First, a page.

Things started to shift. Westbrook started to get cheers from the crowd when he’d enter the game. He’d infuse the team with a jolt of energy, showing glimmers of the player who was a nine-time All-Star. He started to look like himself again. He became a front-runner for Sixth Man of the Year. 

Eventually, the trade rumors around Westbrook started to dim. Did Ham finally figure out how to make the experiment work? But even though he found a much, much better situation for Westbrook, things clearly weren’t working.

The Lakers have struggled all season near the bottom of the Western Conference (they’re currently in 13th place).

Westbrook’s play was inconsistent, his shot selection continued to be questionable at times, and there were games when he’d be benched down the stretch, most recently in the team’s loss to New Orleans on Saturday. He sat the last 11 minutes and finished with 15 points, four rebounds and four assists in 23 minutes. 

“Whatever decision they make, that’s up to them,” Westbrook said that night. “I can only speak to what I’ve been doing: being professional, coming to work, doing my job the best way I know how to.”

But that night, the nail might’ve been put in the coffin for Westbrook with the Lakers. 

Following Kyrie Irving requesting a trade from the Brooklyn Nets on Friday, James was asked Saturday if Irving is the type of player who could help the Lakers cross the finish line.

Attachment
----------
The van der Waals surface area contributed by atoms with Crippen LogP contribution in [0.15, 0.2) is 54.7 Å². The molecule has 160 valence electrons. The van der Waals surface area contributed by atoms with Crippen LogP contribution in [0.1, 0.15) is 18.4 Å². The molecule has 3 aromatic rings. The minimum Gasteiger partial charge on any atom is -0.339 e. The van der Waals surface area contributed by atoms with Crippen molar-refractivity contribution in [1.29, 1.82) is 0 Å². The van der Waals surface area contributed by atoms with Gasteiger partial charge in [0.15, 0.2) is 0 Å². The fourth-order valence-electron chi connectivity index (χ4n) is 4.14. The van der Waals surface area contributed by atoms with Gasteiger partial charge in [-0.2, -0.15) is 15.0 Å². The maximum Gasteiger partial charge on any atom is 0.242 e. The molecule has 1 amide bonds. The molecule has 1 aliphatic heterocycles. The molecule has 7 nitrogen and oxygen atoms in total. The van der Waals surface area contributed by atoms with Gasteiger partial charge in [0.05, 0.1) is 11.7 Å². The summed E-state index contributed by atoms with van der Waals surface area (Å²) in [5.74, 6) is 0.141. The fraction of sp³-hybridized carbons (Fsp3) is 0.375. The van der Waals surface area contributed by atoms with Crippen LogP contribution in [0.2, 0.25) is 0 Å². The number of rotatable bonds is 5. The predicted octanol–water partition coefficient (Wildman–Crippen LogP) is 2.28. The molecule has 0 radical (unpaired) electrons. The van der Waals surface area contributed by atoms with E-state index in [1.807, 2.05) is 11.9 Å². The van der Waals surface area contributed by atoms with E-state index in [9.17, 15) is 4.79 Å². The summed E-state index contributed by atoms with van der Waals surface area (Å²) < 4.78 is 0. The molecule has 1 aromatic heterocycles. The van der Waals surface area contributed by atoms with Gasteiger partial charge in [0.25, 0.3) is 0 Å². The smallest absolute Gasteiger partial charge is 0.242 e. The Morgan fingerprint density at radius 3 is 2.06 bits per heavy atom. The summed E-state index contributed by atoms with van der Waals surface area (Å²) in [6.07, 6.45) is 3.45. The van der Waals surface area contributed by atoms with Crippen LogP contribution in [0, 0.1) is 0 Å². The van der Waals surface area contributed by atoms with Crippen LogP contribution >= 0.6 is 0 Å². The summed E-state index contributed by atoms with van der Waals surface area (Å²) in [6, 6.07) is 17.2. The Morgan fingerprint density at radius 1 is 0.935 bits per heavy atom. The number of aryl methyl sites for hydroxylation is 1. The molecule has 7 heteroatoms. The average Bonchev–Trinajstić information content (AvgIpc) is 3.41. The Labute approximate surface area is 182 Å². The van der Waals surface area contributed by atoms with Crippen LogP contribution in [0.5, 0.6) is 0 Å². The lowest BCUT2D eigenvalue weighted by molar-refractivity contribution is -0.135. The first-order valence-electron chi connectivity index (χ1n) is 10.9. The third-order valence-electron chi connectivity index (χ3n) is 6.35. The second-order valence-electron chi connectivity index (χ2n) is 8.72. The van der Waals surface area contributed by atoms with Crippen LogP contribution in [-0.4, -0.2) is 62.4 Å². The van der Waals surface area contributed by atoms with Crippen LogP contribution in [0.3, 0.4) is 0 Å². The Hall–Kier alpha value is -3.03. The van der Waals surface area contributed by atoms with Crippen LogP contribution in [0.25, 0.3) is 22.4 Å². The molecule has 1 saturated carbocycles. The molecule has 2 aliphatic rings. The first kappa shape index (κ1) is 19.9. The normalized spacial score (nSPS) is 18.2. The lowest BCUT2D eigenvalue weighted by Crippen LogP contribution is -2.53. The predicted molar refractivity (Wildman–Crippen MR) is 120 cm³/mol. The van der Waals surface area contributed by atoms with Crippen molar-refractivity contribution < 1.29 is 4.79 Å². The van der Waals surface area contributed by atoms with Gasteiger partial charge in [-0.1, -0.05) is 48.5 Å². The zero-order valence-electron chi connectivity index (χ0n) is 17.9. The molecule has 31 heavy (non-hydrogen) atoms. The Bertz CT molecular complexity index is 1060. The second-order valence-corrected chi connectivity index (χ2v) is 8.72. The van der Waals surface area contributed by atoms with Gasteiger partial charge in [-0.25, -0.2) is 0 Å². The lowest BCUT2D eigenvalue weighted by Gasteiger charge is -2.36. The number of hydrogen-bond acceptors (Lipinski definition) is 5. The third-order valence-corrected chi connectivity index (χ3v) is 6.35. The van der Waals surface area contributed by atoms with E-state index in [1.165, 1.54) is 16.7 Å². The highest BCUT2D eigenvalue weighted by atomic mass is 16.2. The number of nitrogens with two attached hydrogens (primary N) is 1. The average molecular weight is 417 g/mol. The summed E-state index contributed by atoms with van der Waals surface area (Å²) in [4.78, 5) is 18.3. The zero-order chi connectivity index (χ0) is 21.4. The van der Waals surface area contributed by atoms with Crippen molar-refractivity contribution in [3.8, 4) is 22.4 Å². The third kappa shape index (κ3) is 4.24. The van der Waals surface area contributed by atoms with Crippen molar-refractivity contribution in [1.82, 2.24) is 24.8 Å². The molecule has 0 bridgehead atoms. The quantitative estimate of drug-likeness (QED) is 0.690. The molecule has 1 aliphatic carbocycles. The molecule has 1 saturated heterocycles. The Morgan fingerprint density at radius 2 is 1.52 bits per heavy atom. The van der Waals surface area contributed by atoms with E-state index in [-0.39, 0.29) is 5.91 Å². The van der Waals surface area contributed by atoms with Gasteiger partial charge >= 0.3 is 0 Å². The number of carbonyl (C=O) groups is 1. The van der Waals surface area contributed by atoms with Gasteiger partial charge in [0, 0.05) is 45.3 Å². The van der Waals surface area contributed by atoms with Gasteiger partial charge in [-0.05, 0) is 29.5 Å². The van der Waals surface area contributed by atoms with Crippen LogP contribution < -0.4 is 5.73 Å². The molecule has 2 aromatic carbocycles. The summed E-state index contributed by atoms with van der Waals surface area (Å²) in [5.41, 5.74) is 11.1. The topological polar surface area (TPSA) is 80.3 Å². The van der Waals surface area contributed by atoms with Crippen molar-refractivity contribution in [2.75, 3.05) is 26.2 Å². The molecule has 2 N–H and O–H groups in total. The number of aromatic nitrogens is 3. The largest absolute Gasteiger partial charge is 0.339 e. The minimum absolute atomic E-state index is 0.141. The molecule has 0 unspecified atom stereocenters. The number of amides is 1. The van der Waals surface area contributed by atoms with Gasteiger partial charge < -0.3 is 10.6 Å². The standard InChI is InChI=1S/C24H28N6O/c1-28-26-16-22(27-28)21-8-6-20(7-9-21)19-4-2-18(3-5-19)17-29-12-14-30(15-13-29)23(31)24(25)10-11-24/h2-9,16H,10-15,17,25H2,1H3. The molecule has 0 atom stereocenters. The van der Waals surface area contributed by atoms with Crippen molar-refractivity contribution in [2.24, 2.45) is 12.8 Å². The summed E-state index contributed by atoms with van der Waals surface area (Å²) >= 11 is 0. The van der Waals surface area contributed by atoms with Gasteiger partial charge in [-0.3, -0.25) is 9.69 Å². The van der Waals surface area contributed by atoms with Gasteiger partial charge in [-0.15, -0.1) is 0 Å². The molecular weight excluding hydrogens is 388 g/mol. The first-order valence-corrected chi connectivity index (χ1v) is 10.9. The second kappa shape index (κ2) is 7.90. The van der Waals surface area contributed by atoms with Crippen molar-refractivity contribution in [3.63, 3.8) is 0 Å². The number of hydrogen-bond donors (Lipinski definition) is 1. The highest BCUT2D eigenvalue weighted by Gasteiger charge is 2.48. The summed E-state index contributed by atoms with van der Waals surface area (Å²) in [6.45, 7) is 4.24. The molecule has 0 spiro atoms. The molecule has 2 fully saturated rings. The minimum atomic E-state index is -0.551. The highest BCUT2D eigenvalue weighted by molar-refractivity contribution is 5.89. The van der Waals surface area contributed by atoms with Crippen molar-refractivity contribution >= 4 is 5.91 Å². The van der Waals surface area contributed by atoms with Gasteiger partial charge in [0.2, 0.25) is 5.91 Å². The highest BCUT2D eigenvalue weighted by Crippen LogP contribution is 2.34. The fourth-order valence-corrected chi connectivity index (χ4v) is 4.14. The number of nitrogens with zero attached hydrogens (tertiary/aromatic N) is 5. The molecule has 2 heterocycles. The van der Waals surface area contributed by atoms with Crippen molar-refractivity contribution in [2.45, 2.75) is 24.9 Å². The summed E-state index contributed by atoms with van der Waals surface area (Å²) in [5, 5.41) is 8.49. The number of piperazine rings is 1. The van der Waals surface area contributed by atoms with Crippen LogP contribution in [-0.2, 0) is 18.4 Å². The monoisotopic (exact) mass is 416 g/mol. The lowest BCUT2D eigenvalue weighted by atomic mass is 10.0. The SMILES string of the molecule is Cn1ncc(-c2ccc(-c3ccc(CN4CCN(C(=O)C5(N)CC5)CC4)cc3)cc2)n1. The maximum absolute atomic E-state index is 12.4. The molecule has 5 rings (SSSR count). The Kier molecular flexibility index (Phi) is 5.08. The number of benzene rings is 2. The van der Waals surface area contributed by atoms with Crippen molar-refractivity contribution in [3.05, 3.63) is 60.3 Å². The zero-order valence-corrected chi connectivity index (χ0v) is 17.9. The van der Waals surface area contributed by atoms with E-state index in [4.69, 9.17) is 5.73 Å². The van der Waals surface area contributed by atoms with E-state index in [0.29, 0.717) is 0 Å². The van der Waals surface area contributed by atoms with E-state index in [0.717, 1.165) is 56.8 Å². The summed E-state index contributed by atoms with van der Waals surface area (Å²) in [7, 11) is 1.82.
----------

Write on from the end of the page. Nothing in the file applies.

James called that a “duh” question. Then, after Irving was dealt to Dallas on Sunday, James told ESPN on Monday that he was “disappointed” that he wasn’t going to be reunited with his former teammate on the Cleveland Cavaliers, with whom he won a title in 2016. 

The thing is, Westbrook would have almost certainly been involved in any deal to acquire Irving. So, after James made those comments, the Lakers’ already tricky locker room dynamics were potentially harmed beyond repair. 

Westbrook didn’t speak to the media Monday or Tuesday. And during Tuesday’s game against Oklahoma City, during which James became the league’s all-time leading scorer, Westbrook got into a heated discussion with Ham in the locker room at halftime, per an ESPN report. 

It was clear that Westbrook had to go. 

This season, Westbrook averaged 15.9 points on 41.7% shooting, 6.2 rebounds and 7.5 assists in a career-low 28.7 minutes per game. He showed a willingness to come off the bench and do whatever the team needed. And he showed glimmers of greatness. 

But he also maintained his worst shooting percentage since his rookie year, and he showed a mercurialness that could make many franchises wary. 

Now, the question becomes what happens to him next? How will his tumultuous 19 month-stint with the Lakers impact his value? 

Currently, there are two teams that reportedly have interest in him, and perhaps more will join. 

What it will boil down to is this: Do teams believe Westbrook can still be great, and the Lakers were just the wrong fit? 

Or did his time with the Lakers sour his reputation beyond repair?